MultiChoice unveils training initiative
Pay TV company MultiChoice has announced a training initiative aimed at revolutionising African television and improving the quality of its content across the continent.
The initiative is a partnership with local channels in several African territories and the MultiChoice Talent Factory, the company’s industry development and training scheme.
The new training programme will feature online learning courses, masterclasses with local and international industry leaders, practical training and short courses in post-production, sound, screenwriting, 3D animation and cinematography.
MultiChoice Africa CEO Fhulufhelo Badugela said: “Our vision is to upskill production professionals and to raise the standard of productions right across Africa. This will boost Africa’s film and television industry exponentially, because as you capacitate more people, more people are motivated to start projects and everybody benefits, including the viewers.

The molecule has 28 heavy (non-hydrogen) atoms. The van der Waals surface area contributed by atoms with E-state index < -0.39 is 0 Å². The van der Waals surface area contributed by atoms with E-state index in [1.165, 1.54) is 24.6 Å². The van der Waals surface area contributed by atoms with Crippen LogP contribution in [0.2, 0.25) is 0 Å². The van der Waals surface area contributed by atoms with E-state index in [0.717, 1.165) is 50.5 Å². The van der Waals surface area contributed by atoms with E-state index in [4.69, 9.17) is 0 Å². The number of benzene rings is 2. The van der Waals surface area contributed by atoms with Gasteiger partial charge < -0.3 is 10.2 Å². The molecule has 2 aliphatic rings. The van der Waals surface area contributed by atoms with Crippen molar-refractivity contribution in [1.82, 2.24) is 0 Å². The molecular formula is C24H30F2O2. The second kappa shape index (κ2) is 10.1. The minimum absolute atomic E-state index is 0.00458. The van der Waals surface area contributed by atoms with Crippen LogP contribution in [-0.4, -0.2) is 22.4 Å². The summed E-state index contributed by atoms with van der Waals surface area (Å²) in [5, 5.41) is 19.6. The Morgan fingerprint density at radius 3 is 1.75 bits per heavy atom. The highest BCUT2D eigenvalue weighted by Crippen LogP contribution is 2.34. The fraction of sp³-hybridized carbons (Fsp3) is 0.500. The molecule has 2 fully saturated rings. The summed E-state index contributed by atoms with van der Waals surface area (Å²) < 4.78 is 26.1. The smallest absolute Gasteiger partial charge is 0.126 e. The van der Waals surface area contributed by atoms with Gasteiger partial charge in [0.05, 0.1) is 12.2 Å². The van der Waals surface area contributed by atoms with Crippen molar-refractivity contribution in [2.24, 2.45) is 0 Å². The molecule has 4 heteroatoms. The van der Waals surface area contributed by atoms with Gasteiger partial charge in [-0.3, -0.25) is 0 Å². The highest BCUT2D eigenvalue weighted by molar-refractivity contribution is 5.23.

“This is an investment in the future of our industry, and investment goes beyond financial investment; it also requires skills, time and a core understanding of the consumer needs. But the most immediate impact will be to raise the standard of productions across Africa.”
According to Badugela, the programme will enable local job creation, lead to more productions, contribute to the economy, respond to the ongoing consumer demand for quality local entertainment, and boost viewership and the financial viability of the African TV industry.
“We have seen the impact investments can have. In Zimbabwe, we ran a training programme to support the launch of new local entertainment channels. The standard of the new channels is excellent, and the market has really opened up in terms of the productions being launched and the calibre of Zimbabwe’s filmmakers,” said Badugela.
“Improving the skills of our TV professionals will give audiences more choice and more chance to see themselves reflected in the content they consume. It’s about quality African content for African viewers.”